So, during Sunday night’s debate it was Nicola Sturgeon, not Ruth Davidson or Kezia Dugdale, who found herself in the audience’s cross-hairs. It will have been a strange experience for a woman more used to public adulation and a clamour for selfies. There were the teachers, who complained about the damp squib that is the Curriculum for Excellence, the SNP’s flagship education policy; who pointed out that a fifth of primary pupils are leaving without basic literacy and numeracy skills; and who warned that lowering the standard of exams in order to push up the pass rate was not a mark of success.

Then there was the nurse who said she had been forced to use a food bank (the existence of which has been used repeatedly by the SNP as a stick with which to beat the Conservatives and Westminster): ‘I can’t manage on the salary I have [which is set by the Scottish Government]. You have no idea how demoralising it is to work in the NHS. Don’t come on your announced visits, come in in the middle of any day to any ward, any A&E department and see what we’re up against.’ She delivered the evening’s killer line: ‘Do you think your perceived obsession with independence might actually cost you… in this election?’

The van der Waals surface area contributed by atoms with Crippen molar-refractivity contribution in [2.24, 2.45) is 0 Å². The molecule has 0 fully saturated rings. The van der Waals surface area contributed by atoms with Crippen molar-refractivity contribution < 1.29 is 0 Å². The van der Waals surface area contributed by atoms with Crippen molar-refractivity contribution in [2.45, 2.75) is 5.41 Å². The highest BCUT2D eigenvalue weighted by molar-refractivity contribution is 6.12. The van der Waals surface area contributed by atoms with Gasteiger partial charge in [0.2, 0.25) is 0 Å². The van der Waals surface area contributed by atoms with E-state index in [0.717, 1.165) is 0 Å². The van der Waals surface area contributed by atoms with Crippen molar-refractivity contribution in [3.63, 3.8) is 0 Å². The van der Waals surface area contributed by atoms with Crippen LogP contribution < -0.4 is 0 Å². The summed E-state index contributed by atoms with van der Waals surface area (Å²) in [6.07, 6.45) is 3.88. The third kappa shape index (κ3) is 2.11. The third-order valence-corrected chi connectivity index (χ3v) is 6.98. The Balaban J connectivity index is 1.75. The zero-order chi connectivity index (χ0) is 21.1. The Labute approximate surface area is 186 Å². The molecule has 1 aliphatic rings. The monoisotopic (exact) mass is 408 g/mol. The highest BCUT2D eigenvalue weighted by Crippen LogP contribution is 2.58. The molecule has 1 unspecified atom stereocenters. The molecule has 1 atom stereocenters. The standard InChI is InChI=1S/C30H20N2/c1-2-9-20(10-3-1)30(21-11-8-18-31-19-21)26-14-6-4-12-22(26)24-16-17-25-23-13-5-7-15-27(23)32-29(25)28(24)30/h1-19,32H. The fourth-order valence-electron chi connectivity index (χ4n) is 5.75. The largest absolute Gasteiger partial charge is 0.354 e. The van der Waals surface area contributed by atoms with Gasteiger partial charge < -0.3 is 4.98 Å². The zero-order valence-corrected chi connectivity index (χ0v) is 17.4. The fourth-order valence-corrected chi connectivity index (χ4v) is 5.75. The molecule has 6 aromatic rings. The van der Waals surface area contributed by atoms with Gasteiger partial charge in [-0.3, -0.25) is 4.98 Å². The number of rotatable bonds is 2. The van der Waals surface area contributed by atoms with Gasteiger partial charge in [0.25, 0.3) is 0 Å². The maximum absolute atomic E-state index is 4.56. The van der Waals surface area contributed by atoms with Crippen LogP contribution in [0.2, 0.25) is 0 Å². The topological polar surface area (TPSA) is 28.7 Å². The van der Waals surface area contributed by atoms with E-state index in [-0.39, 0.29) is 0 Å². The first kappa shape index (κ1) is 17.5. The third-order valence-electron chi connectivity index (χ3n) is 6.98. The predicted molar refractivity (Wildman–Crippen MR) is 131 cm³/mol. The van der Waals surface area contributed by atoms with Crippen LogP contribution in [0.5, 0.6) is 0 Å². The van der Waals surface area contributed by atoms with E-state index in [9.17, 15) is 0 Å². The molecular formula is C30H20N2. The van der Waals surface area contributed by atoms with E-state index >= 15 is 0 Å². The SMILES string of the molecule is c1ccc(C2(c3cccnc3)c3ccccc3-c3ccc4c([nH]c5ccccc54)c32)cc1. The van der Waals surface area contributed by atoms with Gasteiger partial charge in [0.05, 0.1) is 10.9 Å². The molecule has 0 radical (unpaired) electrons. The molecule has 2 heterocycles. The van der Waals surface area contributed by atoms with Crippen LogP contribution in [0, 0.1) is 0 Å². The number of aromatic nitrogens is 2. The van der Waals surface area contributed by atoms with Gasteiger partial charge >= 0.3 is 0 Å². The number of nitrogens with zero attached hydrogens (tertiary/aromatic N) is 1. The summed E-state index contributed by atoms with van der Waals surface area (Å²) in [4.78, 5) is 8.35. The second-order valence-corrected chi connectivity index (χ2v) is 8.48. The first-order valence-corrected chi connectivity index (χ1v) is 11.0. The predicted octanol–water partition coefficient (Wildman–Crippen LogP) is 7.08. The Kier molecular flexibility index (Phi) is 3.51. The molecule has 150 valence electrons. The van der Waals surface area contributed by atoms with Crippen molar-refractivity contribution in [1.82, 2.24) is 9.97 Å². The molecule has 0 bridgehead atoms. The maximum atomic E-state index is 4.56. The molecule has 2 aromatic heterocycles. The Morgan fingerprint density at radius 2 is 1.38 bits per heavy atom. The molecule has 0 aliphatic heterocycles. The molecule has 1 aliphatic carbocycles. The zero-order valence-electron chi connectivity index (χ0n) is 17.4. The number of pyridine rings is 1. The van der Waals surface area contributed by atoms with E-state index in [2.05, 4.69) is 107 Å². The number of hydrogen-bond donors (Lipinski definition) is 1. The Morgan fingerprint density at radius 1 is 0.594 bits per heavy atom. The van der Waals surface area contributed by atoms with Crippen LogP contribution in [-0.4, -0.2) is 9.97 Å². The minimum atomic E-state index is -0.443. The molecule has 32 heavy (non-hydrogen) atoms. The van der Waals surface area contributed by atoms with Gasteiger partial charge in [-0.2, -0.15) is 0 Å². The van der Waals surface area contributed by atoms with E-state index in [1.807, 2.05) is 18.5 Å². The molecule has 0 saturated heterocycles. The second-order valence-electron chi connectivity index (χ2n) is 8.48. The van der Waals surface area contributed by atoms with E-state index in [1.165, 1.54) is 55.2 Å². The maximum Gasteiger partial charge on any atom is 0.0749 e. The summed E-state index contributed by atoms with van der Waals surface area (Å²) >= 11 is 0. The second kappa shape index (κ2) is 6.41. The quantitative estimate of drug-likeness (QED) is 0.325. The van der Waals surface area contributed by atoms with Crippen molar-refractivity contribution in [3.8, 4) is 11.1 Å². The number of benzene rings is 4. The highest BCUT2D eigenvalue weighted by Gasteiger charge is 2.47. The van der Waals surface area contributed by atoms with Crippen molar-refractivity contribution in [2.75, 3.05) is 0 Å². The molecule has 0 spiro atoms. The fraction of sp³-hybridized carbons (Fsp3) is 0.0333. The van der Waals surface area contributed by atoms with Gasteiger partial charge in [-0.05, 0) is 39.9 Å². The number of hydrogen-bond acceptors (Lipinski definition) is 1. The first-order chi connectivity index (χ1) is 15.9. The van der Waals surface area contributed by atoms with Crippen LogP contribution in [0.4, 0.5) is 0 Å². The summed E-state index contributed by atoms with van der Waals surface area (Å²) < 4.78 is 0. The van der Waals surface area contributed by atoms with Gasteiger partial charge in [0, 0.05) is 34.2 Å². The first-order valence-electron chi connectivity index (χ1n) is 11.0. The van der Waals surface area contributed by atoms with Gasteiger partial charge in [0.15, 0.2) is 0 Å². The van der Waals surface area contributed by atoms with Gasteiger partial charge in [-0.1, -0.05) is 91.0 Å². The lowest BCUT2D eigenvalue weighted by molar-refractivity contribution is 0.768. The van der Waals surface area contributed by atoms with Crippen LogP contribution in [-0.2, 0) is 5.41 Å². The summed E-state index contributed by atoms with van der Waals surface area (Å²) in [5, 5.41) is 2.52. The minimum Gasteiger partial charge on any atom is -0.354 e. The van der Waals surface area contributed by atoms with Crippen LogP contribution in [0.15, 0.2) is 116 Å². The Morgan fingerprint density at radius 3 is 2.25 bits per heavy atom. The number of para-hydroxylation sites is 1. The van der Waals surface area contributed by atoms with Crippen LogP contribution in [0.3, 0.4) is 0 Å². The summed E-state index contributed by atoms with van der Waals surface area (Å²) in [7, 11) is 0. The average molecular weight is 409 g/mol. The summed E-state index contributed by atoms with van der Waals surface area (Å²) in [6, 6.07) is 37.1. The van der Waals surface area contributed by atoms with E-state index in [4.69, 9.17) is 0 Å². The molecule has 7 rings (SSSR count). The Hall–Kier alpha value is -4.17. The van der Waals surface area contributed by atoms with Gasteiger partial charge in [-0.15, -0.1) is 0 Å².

The list of reasonable criticisms is growing and will grow further. The ideological obsession with free university tuition for Scottish students is increasingly seen as a sop to the better-off, while in England the fee-charging regime has seen the number of students coming from poorer families climb. Ms Sturgeon’s demand for a quick second independence referendum, when a worried middle Scotland was focused on what Brexit might mean for its future, was tone deaf.